Friday, May 30, 2014
Spider-Man's parade of great villains continues with the Lizard! We first see him menacing people in the Everglades, chasing them out of his swamp and hurling threats at them. He's got super strength--he lifts a tree right out of the ground--but there's something about the image of this lizard man in pants, shirt and a lab coat yelling at people to get off his lawn that I find disarmingly charming.
As a publicity stunt, the Daily Bugle challenges Spider-Man to go down to Florida and fight the Lizard, but when Peter Parker asks the paper to send him down to try and get pictures, J. Jonah Jameson confesses the whole gag was to sell papers and declares the Lizard a hoax and Spider-Man too cowardly to leave New York. But after rescuing a lovestruck Liz Allan from some robbers at a museum, Peter decides he can't let that affront go and, for the first time, confronts J. Jonah Jameson as Spider-Man. Spidey declares his intentions and warns JJJ that he'd better send a photographer down. (Though, in a moment of humility, Spidey admits to himself and to us that he can't afford his own plane ticket to Florida!)
Peter isn't thrilled that Jonah is going to accompany him to Florida, but it adds some nice comedy. I can always use more of Jonah. But Peter ditches Jonah right away, changes into Spider-Man, and heads off to contact a reptile expert he's read about named Curtis Connors. It's on his way to Connors' home that he first fights the Lizard.
Up until this moment, Spidey seems to have held out hope that the Lizard might just be a guy in a costume perpetrating a hoax, but his speed, power, thick skin and powerful tail put that to rest. This is all taking place near Dr. Connors' home, so Spider-Man rushes in to warn Connors, instead finding his wife, who tells him the truth: the Lizard is Curtis Connors.
Dr. Connors lost his right arm in the war. A former surgeon, he devoted his life to studying reptiles, and tried to create a serum that would harness the regenerative powers of some lizards in order to give himself a new arm. It gave him an arm, but also took his humanity, turning him into a lizard man who is apparently getting more savage by the day. Still, Dr. Connors haunts the area, unable to completely sever his connection with his wife and their young son, Billy.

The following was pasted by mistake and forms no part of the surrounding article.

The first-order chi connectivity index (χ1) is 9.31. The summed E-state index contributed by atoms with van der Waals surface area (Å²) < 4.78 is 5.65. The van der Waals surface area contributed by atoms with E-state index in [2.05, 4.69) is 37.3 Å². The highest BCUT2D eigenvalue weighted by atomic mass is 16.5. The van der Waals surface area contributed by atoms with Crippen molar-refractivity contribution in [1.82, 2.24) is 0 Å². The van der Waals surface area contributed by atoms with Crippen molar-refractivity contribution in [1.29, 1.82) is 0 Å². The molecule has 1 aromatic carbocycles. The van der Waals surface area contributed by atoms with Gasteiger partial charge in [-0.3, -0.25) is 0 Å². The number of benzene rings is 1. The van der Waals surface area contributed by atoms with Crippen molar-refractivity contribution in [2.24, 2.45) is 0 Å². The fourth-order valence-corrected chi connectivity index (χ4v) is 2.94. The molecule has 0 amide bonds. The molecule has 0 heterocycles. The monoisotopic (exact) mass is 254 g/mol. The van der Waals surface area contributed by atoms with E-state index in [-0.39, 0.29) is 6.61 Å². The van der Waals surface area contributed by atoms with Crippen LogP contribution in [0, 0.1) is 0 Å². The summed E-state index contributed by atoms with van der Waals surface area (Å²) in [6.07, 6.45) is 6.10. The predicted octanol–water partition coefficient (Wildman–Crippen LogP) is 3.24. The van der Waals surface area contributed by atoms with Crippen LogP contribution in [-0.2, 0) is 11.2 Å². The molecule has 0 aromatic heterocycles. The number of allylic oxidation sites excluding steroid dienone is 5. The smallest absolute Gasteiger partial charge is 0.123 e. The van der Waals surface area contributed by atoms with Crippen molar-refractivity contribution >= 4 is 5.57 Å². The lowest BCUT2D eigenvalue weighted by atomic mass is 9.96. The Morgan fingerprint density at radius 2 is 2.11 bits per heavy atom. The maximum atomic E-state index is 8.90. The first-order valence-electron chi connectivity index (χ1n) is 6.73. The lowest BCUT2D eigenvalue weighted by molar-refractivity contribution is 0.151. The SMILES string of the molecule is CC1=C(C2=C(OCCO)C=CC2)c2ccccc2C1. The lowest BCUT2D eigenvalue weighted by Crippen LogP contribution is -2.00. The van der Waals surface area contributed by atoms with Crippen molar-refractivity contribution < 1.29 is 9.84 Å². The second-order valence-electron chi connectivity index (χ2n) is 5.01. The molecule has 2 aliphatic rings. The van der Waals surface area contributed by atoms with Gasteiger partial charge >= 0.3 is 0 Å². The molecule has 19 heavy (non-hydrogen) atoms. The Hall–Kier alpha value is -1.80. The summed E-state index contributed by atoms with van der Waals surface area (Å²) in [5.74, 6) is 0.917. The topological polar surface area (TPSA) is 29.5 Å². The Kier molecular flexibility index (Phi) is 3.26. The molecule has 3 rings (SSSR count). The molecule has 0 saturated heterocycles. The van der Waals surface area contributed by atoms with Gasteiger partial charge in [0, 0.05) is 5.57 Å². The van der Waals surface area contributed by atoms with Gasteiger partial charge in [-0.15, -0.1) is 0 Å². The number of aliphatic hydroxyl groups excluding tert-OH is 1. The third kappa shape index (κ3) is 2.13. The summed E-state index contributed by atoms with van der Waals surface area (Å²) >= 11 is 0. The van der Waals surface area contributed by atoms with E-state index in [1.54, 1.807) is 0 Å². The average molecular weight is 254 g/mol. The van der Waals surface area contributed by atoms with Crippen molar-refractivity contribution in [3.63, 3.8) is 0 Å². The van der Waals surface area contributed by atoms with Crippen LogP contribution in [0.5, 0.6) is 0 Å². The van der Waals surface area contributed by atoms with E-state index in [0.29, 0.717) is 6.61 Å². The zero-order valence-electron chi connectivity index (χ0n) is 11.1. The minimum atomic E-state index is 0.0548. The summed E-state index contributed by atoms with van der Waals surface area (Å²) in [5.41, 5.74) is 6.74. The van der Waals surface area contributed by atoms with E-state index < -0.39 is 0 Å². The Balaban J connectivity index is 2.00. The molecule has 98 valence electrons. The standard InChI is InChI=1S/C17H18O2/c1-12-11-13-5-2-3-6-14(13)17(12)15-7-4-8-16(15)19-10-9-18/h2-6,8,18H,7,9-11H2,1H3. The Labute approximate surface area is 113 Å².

And at that moment, the Lizard appears, frightening Billy, and Spider-Man fights him again. This time, Spidey tries to calm the Lizard, but to no good, and the Lizard retreats into the swamp. Spider-Man heads into Dr. Connors' lab and creates an antidote that will return Connors to his human self, but how will he get the Lizard to drink it? He doesn't have long to think about it before the Lizard attacks a third time! The Lizard has now become ruthless--talking about wiping out Spider-Man and taking over the world--and can no longer be reasoned with. The lab destroyed, the Lizard goes into the swamp once more.
The antidote is safe in a test tube, so Spidey decides he's got to take it, track down the Lizard, and get him to drink it somehow.
The Lizard has gone full villain now. When Spider-Man tracks him down, the Lizard is based in an old, abandoned Spanish fort and giving grand speeches to alligators. He even does a "Get him, my pets!" and the alligators attack Spidey! It's kind of... madly amazing. The entire fight that follows is epic, with the Lizard and Spider-Man chasing each other up and down the walls of the fort (the Lizard can climb walls with his claws), until Spider-Man manages to shove the antidote serum down the Lizard's throat. While getting it there, the Lizard manages to whip Spidey right in gut with his tail, stunning Spider-Man. Spidey seems about to get his throat ripped out, too tired to fight back, when the Lizard turns back into Dr. Connors and his reason returns. It's that down to the wire. The clawed hands are literally reaching for Spidey when it happens. Dr. Connors has lost his arm again, but he's just happy to be human and back with his family.